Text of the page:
Stay safe on your ladder
Things we see every day can almost fade from view. But failure to notice high voltage power lines can be a deadly oversight. Safe Electricity wants to raise awareness about the dangers of overhead power lines and the precautions to take around them.
Often when we undertake outdoor activities, we don’t even think about power lines. Taking a few moments to become aware of your surroundings is a critical step to keeping yourself and your loved ones safe.
Safe Electricity encourages everyone to follow these guidelines as they prepare to work outdoors this year:
- Look up and around you. Always be aware of the location of power lines, particularly when using long metal tools like ladders, pool skimmers and pruning poles. Lower your long equipment when you are moving it. Carry ladders and other long items horizontally whenever possible.
- Be careful when working on or around your roof, installing rooftop antennas and satellite dishes, doing roof repair work or cleaning gutters. Never go up on the roof in bad weather.
- Be especially careful when working near power lines attached to your house.
- Never trim trees near power lines – leave that to the professionals. Never use water or blower extensions to clean gutters near electric lines. Contact a professional maintenance contractor.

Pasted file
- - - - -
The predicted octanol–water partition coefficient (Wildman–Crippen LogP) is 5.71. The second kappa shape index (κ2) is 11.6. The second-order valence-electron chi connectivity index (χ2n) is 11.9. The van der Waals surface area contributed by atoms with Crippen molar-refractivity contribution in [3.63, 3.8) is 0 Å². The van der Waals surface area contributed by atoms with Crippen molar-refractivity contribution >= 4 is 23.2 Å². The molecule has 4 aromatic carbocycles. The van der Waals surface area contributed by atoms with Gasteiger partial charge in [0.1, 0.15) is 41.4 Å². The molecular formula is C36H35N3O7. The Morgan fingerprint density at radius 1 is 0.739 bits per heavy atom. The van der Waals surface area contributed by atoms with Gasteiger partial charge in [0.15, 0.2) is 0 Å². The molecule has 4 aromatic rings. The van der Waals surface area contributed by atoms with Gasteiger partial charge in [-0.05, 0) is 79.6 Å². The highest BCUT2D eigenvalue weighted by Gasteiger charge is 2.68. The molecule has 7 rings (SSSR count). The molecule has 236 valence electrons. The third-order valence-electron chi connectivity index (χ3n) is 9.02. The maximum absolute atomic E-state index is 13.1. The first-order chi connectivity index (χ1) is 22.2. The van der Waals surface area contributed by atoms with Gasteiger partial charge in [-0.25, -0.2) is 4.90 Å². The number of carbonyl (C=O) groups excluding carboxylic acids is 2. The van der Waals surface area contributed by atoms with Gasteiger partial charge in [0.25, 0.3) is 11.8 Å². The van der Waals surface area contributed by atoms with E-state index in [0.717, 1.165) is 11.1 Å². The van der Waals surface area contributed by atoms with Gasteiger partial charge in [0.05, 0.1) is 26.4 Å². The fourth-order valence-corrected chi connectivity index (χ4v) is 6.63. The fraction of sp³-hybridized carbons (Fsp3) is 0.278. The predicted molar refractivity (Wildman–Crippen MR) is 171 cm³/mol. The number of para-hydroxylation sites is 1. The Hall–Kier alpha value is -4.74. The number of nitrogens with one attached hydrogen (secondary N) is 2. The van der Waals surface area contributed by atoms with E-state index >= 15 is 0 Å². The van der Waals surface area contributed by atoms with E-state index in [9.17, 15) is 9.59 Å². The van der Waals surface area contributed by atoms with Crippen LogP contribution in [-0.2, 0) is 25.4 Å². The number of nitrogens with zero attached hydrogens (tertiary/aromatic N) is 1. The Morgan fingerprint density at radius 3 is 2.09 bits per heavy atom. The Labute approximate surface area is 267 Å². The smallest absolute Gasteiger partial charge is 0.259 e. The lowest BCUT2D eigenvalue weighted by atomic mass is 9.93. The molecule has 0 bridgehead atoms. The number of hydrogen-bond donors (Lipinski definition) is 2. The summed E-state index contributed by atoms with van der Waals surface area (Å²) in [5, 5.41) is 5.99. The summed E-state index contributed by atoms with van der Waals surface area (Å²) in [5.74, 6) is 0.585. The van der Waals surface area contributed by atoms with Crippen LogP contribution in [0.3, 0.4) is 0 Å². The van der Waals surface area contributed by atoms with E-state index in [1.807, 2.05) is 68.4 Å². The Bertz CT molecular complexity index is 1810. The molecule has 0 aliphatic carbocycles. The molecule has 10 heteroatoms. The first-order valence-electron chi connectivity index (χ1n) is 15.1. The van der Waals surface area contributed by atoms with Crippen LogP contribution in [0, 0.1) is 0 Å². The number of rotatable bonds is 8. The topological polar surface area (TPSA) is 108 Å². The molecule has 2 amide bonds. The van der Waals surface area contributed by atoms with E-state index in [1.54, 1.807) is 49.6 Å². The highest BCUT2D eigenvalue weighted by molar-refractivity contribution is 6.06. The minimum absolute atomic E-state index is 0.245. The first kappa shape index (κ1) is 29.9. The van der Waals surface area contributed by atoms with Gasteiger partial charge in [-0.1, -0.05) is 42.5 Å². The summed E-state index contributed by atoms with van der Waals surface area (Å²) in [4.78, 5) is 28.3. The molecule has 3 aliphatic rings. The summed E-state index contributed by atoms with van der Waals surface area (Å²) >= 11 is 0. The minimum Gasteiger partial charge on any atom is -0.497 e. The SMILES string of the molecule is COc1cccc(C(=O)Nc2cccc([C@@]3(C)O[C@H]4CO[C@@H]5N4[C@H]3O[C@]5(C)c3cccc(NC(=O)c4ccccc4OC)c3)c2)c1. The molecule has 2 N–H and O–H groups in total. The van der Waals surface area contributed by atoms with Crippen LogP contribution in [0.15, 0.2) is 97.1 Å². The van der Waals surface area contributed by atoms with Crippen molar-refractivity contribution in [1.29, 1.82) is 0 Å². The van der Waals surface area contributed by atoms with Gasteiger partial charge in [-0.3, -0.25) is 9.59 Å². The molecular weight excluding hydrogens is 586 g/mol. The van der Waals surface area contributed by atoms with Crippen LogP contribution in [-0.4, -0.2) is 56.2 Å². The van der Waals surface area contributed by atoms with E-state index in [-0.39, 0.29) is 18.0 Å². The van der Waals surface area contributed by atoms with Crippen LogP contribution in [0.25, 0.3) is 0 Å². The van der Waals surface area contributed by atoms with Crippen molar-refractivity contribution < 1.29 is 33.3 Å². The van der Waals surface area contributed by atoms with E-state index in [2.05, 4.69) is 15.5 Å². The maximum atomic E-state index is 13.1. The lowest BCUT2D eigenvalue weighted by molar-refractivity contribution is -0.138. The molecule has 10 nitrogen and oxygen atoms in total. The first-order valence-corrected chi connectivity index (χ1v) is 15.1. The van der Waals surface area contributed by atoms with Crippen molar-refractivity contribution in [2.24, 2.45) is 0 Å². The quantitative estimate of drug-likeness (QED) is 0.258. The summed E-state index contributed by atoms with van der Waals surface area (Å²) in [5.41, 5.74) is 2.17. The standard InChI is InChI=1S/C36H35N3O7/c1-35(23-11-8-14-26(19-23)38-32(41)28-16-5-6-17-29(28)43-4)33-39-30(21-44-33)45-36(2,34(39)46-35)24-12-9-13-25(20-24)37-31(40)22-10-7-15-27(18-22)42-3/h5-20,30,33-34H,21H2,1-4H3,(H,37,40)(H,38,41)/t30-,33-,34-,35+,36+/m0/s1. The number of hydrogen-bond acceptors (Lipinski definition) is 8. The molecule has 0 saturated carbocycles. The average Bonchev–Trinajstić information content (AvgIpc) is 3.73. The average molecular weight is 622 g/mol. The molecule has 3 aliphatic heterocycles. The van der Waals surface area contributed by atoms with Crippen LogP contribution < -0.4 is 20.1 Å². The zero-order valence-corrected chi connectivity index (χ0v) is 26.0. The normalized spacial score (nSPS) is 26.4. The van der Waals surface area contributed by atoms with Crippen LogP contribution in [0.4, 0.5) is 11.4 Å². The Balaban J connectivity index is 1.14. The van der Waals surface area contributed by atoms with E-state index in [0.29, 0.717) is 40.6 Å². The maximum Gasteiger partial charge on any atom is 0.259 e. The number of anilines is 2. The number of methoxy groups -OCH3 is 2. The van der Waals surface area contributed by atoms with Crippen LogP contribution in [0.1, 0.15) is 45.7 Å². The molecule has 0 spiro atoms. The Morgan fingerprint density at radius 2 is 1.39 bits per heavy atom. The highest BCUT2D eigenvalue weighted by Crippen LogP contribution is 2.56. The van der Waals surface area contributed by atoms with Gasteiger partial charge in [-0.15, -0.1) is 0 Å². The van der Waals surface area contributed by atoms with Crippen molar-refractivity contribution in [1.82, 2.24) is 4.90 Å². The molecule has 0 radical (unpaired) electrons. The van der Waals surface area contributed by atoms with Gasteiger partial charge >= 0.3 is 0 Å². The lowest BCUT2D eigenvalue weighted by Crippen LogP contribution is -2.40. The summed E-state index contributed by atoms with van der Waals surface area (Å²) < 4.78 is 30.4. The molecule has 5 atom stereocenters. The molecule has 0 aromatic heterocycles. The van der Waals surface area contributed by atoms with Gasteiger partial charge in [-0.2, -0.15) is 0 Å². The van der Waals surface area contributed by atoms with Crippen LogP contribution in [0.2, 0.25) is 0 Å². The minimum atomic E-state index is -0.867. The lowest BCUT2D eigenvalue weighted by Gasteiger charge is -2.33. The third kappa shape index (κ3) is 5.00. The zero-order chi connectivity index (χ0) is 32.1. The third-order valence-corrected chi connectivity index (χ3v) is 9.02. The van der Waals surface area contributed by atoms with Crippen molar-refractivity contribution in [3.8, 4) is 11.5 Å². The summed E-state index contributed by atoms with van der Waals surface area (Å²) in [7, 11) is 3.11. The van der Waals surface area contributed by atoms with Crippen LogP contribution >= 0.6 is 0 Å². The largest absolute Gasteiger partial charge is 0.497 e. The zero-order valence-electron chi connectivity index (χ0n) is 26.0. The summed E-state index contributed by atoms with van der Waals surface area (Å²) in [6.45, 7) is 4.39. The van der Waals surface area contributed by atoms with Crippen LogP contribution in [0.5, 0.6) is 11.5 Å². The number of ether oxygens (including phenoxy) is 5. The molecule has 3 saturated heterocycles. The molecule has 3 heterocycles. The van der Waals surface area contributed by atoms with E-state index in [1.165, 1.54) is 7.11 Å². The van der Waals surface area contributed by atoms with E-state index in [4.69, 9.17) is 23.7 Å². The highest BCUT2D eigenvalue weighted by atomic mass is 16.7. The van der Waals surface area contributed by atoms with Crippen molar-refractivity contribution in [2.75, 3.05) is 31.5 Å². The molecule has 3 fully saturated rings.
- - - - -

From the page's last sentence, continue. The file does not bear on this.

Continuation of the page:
- Never climb trees near power lines. Even if the power lines aren't touching the tree, they could touch when more weight is added to the branch.
- If your projects include digging, like building a deck or planting a tree, call your local underground utility locator before you begin. Never assume the location or depth of underground utility lines. This service is free, prevents the inconvenience of having utilities interrupted, and can help you avoid serious injury.
Another instance where people often come in contact with power lines is through vehicle crashes. In accidents that bring down power lines, our instincts tell us to flee danger. However, it’s almost always best to stay in your vehicle and wait for help.
If you must get out because of fire or another danger, jump clear of the vehicle without touching it and the ground at the same time. Then hop with feet together — don't run or stride. Electricity spreads out through the ground in ripples, like a stone dropped in water. The voltage is highest in the ring closest to the vehicle and decreases with distance. Hop with feet together so that one foot won't be in a higher voltage zone than another, which could make you a conductor for electricity.
If you come upon, or witness an accident involving toppled power poles and lines, don’t leave your vehicle to approach the accident scene. Often our inclination is to step in and help those in danger and offer assistance to the injured. However, in accidents involving power poles, the best thing you can do is call for help. Wait for trained assistance to arrive, or you could become an additional victim in need of rescue.